Hadijah works with important stakeholders like the Parliament of Uganda, Electoral Commission, Equal Opportunities Commission and coordinates the drafting of work plans and reporting progress of the programme activities.
I became a volunteer wanting to support communities in achieving the Agenda 2030, reduce discrimination and improve women’s political participation, and have gotten a wealth of experience from my work, coupled with the satisfaction of being able to impact the lives of many.
Hadijah shares the story of Congolese refugee Love Imani and her work to reduce sexual and gender-based violence (SGBV) in Kyangwali settlement in Uganda.
I met Love Imani during a SGBV assessment in refugee settlements conducted Jointly by UNHCR, UNDP, WFP, UNFPA, and UNICEF. Love Imani has lived in the Kyangwali settlement since she fled from the inter-tribal clashes in the Democratic Republic of Congo two years ago.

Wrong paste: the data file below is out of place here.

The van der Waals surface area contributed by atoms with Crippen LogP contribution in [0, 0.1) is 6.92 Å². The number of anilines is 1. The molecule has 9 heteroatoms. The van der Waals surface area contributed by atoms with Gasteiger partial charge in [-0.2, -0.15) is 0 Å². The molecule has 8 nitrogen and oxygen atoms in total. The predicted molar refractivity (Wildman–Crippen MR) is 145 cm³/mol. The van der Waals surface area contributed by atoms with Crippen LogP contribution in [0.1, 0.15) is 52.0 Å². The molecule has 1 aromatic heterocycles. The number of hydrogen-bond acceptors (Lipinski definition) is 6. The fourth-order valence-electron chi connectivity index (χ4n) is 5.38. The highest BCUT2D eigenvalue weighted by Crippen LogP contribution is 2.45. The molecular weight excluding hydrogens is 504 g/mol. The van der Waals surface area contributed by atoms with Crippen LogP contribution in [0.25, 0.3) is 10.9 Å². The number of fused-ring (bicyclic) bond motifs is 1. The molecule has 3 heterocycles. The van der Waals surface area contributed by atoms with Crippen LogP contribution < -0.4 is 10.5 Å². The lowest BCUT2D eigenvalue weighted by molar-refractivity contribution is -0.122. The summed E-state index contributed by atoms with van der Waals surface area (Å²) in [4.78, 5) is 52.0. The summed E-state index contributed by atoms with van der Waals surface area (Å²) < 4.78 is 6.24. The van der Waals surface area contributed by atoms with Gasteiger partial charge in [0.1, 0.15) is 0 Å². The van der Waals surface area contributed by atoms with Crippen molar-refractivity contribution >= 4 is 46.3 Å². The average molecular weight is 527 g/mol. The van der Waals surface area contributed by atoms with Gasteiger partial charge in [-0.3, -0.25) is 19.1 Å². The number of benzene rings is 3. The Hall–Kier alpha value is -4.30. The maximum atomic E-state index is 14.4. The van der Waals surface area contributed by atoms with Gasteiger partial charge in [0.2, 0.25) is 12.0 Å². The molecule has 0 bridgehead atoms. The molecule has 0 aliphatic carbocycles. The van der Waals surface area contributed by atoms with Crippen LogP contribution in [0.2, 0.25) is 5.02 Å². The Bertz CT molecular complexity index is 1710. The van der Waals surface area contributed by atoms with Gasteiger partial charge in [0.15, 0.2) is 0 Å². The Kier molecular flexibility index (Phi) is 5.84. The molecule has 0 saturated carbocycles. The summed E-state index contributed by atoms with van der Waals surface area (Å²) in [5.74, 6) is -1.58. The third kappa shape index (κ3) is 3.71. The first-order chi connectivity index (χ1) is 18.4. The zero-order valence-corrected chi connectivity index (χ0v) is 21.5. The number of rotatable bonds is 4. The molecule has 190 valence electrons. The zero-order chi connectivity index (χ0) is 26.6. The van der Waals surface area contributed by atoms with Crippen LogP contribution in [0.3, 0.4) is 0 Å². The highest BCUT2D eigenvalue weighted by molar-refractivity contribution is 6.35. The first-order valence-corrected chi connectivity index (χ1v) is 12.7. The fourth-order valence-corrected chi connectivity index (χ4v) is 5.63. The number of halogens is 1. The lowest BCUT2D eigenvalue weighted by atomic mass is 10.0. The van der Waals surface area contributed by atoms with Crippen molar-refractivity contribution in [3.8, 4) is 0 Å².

In the settlement, sexual harassment and abuse presents a major problem. One of Love Imani’s friends even dropped out of school after having been sexually abused.
Love dreams of becoming a doctor, whatever the hassle or cost. Every day, she walks almost 10 kilometers from her house to the only secondary school in Kyangwali. One time, she told me, she narrowly escaped an ambush by a gang as she was walking home from school.
The biggest challenge to reducing SGBV in the settlement is the lack of police. For a population of 87,000 refugees and 50,000 host residents, one police station with six employees and a small magistrate court is barely sufficient.
The UN, as well as other humanitarian organizations and the Ugandan government need to work together to tackle such issues and provide basic needs to refugee communities in Uganda. This is why the SGBV assessment in the settlement was so important – now UNDP can integrate measurements and ensure that refugees can live without fear of being abused. And eventually, this will help refugees like Love Imani to realize their dreams.